As of today (May 30th 2020), Sectigo’s root certificates that are usually bundled with any SSL purchase (in my case it was on February 2020, just 3 months ago), are due to expire. Here’s a short post on how to deal with this, so that you don’t pull your hair as I did.
You might not be able to identify the issue at once, the browser will display the SSL certificate just fine as it’s still valid, however if you have any
curl calls or in my case,
alerting software such as Pingdom or OpsGenie, you will be getting alerts.
I initially thought it was some system issue but turns out it wasn’t, once I ran an SSL test via SSL Labs which showed my intermediate certificates as expired.
- Head over to this support announcement from Sectigo and don’t get lured by the “You don’t have to reinstall your certificates” thing. It’s clear that it only refers to sites that are being accessed through browsers.
- Scroll down and try to identify the modern roots (COMODO RSA/ECC Certification Authority and USERTrust RSA/ECC Certification Authority) and pick the one according to your Certification Authority.
- On the pages that open, search for “Download” and download the new roots. Weirdly enough, you’ll get file names that only contains digits. Rename them to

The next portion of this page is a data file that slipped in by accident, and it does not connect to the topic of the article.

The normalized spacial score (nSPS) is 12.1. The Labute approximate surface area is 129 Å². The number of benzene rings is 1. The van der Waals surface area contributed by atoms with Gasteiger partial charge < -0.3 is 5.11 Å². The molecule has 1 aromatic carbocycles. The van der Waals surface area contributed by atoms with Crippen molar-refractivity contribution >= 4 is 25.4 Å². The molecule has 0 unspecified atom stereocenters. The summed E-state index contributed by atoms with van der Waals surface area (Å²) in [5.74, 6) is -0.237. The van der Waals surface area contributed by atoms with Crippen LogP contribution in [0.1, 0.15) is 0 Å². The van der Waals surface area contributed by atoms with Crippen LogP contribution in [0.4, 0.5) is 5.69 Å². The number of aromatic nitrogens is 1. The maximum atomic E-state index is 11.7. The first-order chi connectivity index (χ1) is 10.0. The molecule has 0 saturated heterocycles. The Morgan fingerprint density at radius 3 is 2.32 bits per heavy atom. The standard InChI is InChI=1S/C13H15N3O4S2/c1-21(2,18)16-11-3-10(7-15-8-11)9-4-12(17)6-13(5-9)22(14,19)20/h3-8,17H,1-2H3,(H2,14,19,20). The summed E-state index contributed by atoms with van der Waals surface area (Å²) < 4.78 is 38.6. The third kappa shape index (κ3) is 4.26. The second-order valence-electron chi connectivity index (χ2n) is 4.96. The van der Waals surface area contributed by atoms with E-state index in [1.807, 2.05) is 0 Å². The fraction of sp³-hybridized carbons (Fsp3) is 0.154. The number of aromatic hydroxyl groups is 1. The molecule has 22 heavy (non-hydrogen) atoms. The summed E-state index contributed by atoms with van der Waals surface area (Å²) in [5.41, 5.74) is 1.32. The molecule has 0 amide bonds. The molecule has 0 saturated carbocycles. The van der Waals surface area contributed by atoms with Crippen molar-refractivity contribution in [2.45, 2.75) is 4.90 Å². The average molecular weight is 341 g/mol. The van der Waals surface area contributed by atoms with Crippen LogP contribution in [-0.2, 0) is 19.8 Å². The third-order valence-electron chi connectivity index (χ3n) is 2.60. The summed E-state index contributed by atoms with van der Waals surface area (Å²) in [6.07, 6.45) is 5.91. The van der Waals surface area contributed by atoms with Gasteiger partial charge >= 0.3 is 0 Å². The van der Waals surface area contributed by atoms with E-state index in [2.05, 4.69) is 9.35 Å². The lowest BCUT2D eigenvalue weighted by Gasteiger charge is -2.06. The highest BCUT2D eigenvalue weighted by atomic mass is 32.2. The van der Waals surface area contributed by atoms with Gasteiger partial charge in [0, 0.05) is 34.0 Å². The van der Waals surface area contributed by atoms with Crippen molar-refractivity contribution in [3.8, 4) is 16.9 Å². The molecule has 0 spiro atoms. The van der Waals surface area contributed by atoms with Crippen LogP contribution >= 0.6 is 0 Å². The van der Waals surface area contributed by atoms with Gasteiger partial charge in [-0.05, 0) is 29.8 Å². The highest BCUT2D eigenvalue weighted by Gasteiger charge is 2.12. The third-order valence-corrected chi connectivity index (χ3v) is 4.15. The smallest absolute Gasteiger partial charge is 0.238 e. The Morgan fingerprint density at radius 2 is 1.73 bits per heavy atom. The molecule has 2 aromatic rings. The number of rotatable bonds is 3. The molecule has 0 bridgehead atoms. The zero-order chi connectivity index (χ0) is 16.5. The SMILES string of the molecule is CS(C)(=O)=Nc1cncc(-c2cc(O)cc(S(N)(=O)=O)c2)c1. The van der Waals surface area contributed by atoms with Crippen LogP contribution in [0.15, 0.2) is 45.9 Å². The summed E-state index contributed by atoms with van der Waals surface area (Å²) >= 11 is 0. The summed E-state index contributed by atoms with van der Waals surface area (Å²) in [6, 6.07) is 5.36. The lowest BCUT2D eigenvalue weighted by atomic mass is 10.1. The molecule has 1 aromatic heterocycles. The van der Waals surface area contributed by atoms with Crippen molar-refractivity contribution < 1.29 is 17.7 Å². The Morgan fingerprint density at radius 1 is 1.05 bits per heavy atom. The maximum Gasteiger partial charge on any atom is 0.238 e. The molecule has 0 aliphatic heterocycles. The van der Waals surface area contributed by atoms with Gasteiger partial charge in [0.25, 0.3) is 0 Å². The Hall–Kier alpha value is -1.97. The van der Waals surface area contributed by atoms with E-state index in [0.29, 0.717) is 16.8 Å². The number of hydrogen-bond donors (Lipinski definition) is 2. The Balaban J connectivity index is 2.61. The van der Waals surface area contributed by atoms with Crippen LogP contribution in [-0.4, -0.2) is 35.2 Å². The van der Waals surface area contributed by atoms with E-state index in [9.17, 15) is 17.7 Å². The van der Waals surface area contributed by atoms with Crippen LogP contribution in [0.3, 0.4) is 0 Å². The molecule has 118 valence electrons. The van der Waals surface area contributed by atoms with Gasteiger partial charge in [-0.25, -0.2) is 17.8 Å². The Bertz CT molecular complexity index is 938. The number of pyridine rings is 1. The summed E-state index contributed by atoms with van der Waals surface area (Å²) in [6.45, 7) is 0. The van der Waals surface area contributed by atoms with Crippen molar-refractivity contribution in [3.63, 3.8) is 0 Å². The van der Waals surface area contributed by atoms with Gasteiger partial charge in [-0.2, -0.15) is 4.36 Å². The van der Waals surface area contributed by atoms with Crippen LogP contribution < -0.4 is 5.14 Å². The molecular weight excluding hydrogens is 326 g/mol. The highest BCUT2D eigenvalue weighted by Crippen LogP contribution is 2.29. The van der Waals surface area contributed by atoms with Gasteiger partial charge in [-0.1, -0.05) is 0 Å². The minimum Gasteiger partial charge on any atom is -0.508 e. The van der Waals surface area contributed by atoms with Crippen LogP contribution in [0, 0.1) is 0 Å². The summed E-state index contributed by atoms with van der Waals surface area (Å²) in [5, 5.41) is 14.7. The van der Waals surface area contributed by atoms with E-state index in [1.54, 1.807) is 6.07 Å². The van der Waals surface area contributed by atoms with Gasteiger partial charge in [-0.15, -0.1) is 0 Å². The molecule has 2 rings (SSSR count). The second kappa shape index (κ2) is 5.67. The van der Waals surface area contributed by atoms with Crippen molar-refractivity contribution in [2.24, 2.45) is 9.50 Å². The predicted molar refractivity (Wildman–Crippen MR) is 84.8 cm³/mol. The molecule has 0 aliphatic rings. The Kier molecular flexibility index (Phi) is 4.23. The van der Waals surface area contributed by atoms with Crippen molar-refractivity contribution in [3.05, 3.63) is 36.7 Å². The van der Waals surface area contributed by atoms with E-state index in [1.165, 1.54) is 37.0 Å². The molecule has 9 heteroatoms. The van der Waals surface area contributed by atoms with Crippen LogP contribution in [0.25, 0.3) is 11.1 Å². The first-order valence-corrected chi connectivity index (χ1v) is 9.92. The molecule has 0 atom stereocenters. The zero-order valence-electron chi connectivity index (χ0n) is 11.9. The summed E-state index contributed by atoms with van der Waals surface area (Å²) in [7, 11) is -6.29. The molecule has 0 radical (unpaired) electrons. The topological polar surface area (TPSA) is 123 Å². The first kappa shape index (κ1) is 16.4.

- Find (or download again) your SSL certificate package, and copy the folder with a different name (eg.
- Replace the files
USERTrustRSAAddTrustCA.crtwith the ones you had just downloaded
- Chain the certificate again using the order required. On a *nix system the command should look something like that:
cat YOUR_certificate_name.crt AddTrustExternalCARoot.crt SectigoRSADomainValidationSecureServerCA.crt USERTrustRSAAddTrustCA.crt > YOUR_chained_certificate.crt
- You now have a new SSL certificate in place, you can copy it over to your server or use it in your Certificate Manager (if you’re using any).
Hope this saved you some time.
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